There are two stories that underpin Offshore’s idea. The first is perhaps obviously, the Lovecraftian Horror story, The Shadow Over Innsmouth. For those unfamiliar, in that story, a lone pencil-necked turbonerd self-insert for Lovecraft, because that’s what they largely all are, gets stuck in the little village of Innsmouth, where he finds thanks to basically bothering a drunk, that the town has been taken over by a cult of fish-fuckers that are getting gold and food from a nearby reef in which live some fish people who are creepy and eerie and want human sacrifices and are connected in vague ways with some suboceanic god or other from Lovecraft’s mythos. The ‘big twist’ of this story is the protagonist finding after he survives and escapes a Night Of The Fish Knives that he has in fact, secretly been the child of a fish-fucker, and the fish-fuckery is genetic, so he’s going to go off into the ocean with his long lost lady cousin A Female Character, to run off into the ocean to be fish fuckers in the great big eternal library.

The other, less horrific (openly) story, though, is Greek Myth. Greek Myth is very important to the world building in City of Heroes, where there are characters directly connected to titans and ancient greek mythic figures all over the place, with the main ones being Lord Recluse and Statesman.

I like Greek Myth but I think of Greek Myth as basically this many-layered vision of horrifyingly poorly done fanfiction. There’s a lot of real history in how it happened, but a number of Greek mythic stories are kind of local legends repurposed into the main story of the most commonly known mythic character – which is why Zeus has dozens of these illegitimate children and Hera keeps putting up with him, even if this is a pantheon that is not above some dick-lopping. This means you can go in a couple of different directions when it comes to interpreting any Greek god. You can either treat the many layers of cultural fanfic as reasonable, and the many, many repeated themes as being almost like a tabloid, or you can treat them as stories. Stories from unreliable narrators, stories that maybe got repeated or misrepresented, or maybe as all of them happening.

The important thing is that Greek Gods, the ones at root, before they were these vessels for thousands of layers of narrative, were often in some ways, representative of some really big, spooky things. In the earliest versions of the Greek Pantheon we can construct, for example, Poseidon is actually the god in charge of the Pantheon, and that character is a much more terrifying god of Oceans and Earthquakes (this is also when Rad Monster Boy Dionysus gets his kickoff).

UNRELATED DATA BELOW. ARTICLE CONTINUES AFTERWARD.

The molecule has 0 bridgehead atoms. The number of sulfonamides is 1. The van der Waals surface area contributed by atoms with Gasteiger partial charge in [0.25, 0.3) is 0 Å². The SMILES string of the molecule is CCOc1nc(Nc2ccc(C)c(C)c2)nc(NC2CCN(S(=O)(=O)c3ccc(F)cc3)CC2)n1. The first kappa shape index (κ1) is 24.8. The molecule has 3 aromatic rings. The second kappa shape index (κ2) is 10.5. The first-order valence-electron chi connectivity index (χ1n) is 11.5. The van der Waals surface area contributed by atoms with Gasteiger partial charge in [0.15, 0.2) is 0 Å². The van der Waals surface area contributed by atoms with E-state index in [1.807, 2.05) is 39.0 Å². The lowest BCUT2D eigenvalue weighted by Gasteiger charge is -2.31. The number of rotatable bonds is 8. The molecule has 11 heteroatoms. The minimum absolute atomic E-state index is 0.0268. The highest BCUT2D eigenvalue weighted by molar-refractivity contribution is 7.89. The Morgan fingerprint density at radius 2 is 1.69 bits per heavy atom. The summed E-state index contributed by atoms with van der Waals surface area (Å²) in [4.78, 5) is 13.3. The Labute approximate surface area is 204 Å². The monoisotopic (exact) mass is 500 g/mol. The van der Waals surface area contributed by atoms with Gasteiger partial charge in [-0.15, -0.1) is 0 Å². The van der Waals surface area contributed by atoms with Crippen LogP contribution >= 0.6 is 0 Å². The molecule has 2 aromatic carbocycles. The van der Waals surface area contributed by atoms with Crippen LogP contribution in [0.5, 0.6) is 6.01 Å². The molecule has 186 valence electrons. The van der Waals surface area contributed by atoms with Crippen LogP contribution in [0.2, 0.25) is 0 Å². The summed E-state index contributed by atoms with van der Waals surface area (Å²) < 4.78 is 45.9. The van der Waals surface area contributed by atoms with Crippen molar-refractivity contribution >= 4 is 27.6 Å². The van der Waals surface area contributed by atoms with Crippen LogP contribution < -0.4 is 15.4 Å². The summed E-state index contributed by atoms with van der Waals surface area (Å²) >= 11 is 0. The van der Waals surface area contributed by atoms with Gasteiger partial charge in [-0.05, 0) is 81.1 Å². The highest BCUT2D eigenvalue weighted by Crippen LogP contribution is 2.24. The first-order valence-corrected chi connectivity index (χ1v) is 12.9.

Also, a friend had the name Poseidon on live, and played her more as a lovable sexed-up storm goddess than the uh… more… nonconsensual form you saw in Greek myth.

In the context of City of Heroes, I didn’t want to go with ‘Poseidon is a Cthulhoid horror,’ but instead went with the idea that the cthulhoid horror that the people of Hamham did a deal with was just another interpretation of Poseidon; same house, different phone number. The representation was monster-hot, because the whole point of them was to be Sexy Monster Fish People, because Lovecraft’s horror was always about treating things like Innsmouth as being horrifying in the context of secretly representing Others that he didn’t like. If I, a marginalised person, want to find myself in Lovecraft’s work, I’m going to show up in the horrifying spaces where he painted monster people.

And then, since I know I’m not horrifying, I’m going to make that stuff rad.

Offshore is a cool, sexy shark boy. I don’t know how good a job I did making him hot, but he’s basically meant to look like an orca furry, within reason in the context of the game’s engine. He’s dangerous and scary because he’s capable of violence in a way that most people don’t deal with, but everything he is and can do is just a byproduct of physical effort – basically, he’s the same kind of powerful that Black Widow, a woman with a lot of martial arts skill, is.

Offshore is a new character, created for Resurgence, and my first experience with the Savage Melee powerset. I like it a lot, and the Assassins Strike looks dope as hell.